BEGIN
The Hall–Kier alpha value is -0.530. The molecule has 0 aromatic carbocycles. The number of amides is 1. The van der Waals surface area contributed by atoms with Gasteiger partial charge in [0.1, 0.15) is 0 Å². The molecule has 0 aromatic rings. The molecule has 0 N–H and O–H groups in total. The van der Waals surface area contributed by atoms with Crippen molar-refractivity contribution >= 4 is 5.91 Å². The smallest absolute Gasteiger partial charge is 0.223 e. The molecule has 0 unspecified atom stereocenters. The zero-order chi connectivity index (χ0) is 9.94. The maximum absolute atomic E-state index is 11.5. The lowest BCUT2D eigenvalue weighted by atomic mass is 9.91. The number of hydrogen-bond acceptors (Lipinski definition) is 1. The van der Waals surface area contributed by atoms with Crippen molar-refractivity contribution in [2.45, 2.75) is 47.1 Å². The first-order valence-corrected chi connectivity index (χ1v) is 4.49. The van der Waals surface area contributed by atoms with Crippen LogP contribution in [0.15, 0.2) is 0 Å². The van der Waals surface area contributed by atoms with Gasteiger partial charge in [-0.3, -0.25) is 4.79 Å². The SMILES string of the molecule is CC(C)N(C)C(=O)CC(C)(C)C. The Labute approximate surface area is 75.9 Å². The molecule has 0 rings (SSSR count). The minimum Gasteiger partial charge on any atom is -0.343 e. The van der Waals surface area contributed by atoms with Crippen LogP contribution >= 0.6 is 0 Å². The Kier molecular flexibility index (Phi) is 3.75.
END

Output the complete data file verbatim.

The Hall–Kier alpha value is -0.530. The molecule has 0 aromatic carbocycles. The number of amides is 1. The van der Waals surface area contributed by atoms with Gasteiger partial charge in [0.1, 0.15) is 0 Å². The molecule has 0 aromatic rings. The molecule has 0 N–H and O–H groups in total. The van der Waals surface area contributed by atoms with Crippen molar-refractivity contribution >= 4 is 5.91 Å². The smallest absolute Gasteiger partial charge is 0.223 e. The molecule has 0 unspecified atom stereocenters. The zero-order chi connectivity index (χ0) is 9.94. The maximum absolute atomic E-state index is 11.5. The lowest BCUT2D eigenvalue weighted by atomic mass is 9.91. The number of hydrogen-bond acceptors (Lipinski definition) is 1. The van der Waals surface area contributed by atoms with Crippen molar-refractivity contribution in [2.45, 2.75) is 47.1 Å². The first-order valence-corrected chi connectivity index (χ1v) is 4.49. The van der Waals surface area contributed by atoms with Crippen LogP contribution in [0.15, 0.2) is 0 Å². The van der Waals surface area contributed by atoms with Gasteiger partial charge in [-0.3, -0.25) is 4.79 Å². The SMILES string of the molecule is CC(C)N(C)C(=O)CC(C)(C)C. The Labute approximate surface area is 75.9 Å². The molecule has 0 rings (SSSR count). The minimum Gasteiger partial charge on any atom is -0.343 e. The van der Waals surface area contributed by atoms with Crippen LogP contribution >= 0.6 is 0 Å². The Kier molecular flexibility index (Phi) is 3.75.